It might sound dull but a good long-term plan to stay in control in your finances is to have a budget.
A useful budgeting technique often overlooked is the “envelope” method of budgeting. This involves taking your monthly income, dividing it into different categories, and trying to stick to your limit for each category each month.
Whenever you spend money, it needs to come out of the relevant “envelope” – and when it’s gone, it’s gone.
There’s no need to use physical envelopes for this exercise – smartphone apps such as You Need A Budget, and banking apps such as Monzo and Starling do it all for you.
How much can you save? You Need A Budget claims new budgeters typically save up to £4,957 in the first year.
Other ways to make or save money at home
Declutter and sell
Self-isolation is the ideal opportunity to declutter your home and sell anything you don’t need online. Jo Threlfall, 27, is a thrift and budget fashion blogger (www.ldmv.co.uk) from Leeds. She has used extra time at home to sell old clothes on eBay and Depop.
Jo says: “I’ve sold old leather jackets, dresses and shoes which don’t fit me or I no longer wear. I made £35 from selling a pair of old school Vans trainers which I wore once and £70 on a pair of Dr Martins which were too big for me. I’ve also earned cash on eBay from selling old Topshop jeans which don’t fit me anymore for around £10 to 20. Overall I have saved £200 and put this cash into Moneybox account.”
“Meal prep” has long been a buzzword used by dieters and fitness experts. It’s the art of batch cooking meals and freezing or refrigerating portions until you’re ready to eat them. You can keep costs down by cooking from scratch, bulking out recipes with in-season vegetables, and using tinned food.
Jack Monroe’s website Cookingonabootstrap.com has pages of recipes including turkey and chickpea burgers that work out to 21p each, mushroom rogan josh at 31p a portion, and roasted carrot, chickpea and garlic soup at 20p a bowl.
Workout at home
According to the Money Advice Service, the average gym membership is about £40 a month. Council-run gyms and budget chains can be cheaper but neither option is as cost-effective as working out at home for free.
YouTube is perfect for finding HIIT (high intensity interval training), weight training, cardio and bodyweight workouts. Check out Joe Wicks on The Body Coach TV – he guides users through more than 250 workouts that can be done at home regardless of fitness level.
Shore up your finances for the future
Extra time on your hands is the perfect opportunity to think about how you will handle any future financial or health problems.
Most people who have a joint mortgage with their partner, or who have children, should consider life insurance. A life insurance policy pays out a lump sum to your beneficiaries if you die during the term of the policy. Some policies also pay out on the diagnosis of a terminal illness.
It’s also a good idea to make a will, especially if you have a partner but you’re not married. If you were to die intestate (without a will) while cohabiting, your estate would pass to your blood relatives and your partner wouldn’t get anything.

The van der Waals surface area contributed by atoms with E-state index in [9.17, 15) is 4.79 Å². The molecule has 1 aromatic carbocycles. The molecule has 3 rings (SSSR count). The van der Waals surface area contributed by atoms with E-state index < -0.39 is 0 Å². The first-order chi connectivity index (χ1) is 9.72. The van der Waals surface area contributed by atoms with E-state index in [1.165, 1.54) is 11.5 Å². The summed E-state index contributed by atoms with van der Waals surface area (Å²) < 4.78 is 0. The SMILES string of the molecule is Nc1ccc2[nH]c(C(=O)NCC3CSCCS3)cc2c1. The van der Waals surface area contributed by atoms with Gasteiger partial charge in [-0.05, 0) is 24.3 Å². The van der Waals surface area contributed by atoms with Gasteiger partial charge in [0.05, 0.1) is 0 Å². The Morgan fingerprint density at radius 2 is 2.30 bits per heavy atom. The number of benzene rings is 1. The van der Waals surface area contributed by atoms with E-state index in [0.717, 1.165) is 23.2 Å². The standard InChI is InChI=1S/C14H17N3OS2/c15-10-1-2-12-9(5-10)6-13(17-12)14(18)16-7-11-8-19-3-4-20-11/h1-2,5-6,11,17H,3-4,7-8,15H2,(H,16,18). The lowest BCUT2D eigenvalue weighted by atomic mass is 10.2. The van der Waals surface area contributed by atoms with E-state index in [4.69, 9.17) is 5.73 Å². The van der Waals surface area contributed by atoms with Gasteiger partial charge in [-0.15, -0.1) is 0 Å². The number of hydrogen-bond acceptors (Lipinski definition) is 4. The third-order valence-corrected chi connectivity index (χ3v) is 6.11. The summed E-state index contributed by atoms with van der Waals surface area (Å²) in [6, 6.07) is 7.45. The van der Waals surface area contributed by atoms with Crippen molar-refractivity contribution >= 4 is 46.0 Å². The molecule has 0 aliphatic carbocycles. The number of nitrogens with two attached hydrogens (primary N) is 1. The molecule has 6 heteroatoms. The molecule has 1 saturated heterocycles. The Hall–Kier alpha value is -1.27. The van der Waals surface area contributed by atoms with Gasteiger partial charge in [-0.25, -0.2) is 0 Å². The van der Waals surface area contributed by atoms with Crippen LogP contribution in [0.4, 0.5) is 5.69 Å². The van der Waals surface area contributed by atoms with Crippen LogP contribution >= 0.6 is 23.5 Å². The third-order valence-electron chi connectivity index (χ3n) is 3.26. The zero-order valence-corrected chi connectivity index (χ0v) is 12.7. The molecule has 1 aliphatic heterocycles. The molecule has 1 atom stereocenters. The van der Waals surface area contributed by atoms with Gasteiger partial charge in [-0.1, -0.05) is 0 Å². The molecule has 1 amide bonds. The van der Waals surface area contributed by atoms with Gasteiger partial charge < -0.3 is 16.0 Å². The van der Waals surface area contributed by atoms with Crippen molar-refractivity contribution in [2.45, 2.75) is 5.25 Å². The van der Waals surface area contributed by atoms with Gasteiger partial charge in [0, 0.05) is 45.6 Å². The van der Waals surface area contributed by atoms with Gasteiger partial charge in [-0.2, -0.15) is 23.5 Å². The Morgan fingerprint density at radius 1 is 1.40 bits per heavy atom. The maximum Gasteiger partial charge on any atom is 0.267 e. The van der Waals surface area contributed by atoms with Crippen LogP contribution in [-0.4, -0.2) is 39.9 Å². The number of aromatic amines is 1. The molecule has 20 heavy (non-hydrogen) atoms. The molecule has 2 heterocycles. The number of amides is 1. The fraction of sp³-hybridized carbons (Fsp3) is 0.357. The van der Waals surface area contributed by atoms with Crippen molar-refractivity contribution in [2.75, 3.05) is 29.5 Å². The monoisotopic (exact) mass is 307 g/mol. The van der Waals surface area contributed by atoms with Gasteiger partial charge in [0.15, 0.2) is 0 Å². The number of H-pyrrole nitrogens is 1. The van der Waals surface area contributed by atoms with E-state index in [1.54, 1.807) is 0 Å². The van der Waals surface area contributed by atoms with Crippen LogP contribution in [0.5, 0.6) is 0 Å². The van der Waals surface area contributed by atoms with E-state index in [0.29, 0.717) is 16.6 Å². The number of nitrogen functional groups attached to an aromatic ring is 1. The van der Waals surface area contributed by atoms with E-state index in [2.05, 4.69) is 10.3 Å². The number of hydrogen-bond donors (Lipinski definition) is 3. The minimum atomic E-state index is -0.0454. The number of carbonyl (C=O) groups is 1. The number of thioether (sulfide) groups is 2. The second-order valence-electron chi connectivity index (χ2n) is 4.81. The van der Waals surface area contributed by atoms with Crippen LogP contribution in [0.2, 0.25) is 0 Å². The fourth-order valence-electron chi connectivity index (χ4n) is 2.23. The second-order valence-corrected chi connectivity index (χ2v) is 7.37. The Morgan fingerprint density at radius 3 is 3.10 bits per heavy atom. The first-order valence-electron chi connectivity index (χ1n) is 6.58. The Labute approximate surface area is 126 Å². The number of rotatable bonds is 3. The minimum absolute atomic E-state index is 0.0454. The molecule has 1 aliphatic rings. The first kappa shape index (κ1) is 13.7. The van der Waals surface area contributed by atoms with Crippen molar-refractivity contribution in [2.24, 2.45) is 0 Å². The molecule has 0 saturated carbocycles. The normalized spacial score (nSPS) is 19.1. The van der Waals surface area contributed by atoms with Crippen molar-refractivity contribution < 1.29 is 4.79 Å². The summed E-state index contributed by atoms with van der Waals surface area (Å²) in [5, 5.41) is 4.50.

Many people set up a lasting power of attorney (LPA) alongside a will. A LPA gives another individual the legal authority to look after specific aspects of your financial affairs or health and welfare should you lose the mental capacity to do so. LPAs aren’t just for the elderly as younger people may also become incapacitated through accident or illness.
Now could also be a good time so check in on how your pension is doing. Are your workplace pension savings on target? Should you increase your contributions? You can also check how much State Pension you are likely to get on the Gov.uk website.
Making money while in self-isolation
There are several ways you can boost your income without leaving the house.
Become a “comper”
Radio stations, magazines, websites and companies run thousands of competitions each year offering prizes and cash. Compers dedicate their time to entering as many of these as possible.
If you like voicing your option, survey websites such as Panelbase.net, Swagbucks.com, Toluna.com, and Yougov.com will all pay for your thoughts, either with cash or gift vouchers.
Become a TikTok influencer
Forget YouTube and Instagram, the smart kids are making money on TikTok in 2020. TikTok users upload short videos to the site with the creators of the most popular clips paid by brands to endorse products.
"How I put quarantine to good use"
Tom Bourlet, 32, from Brighton, runs the Spaghetti Traveller blog (spaghettitraveller.com) alongside his job as a marketing consultant.
He’s used extra time spent at home to make a few changes to his finances.
Tom says: “I originally had the Sky TV package as well as BT Sport, however BT Sport certainly seems pointless right now with everything cancelled for the foreseeable future, while I only watched the Liverpool matches around once per month, so it certainly wasn’t worth the spend. That was a saving of £30, while I reduced the Sky package by £12.”
Tom has also frozen his £20 a month gym membership in favour of working out with weights at home.
He says: “I already miss the gym, but I know this is a key place where germs can be spread, plus your immune system is lowered when exercising so I didn’t fancy workout out in a gym for much longer. My membership costs £20 a month, whereas the YouTube videos I’m using are completely free and are really interesting to try out.”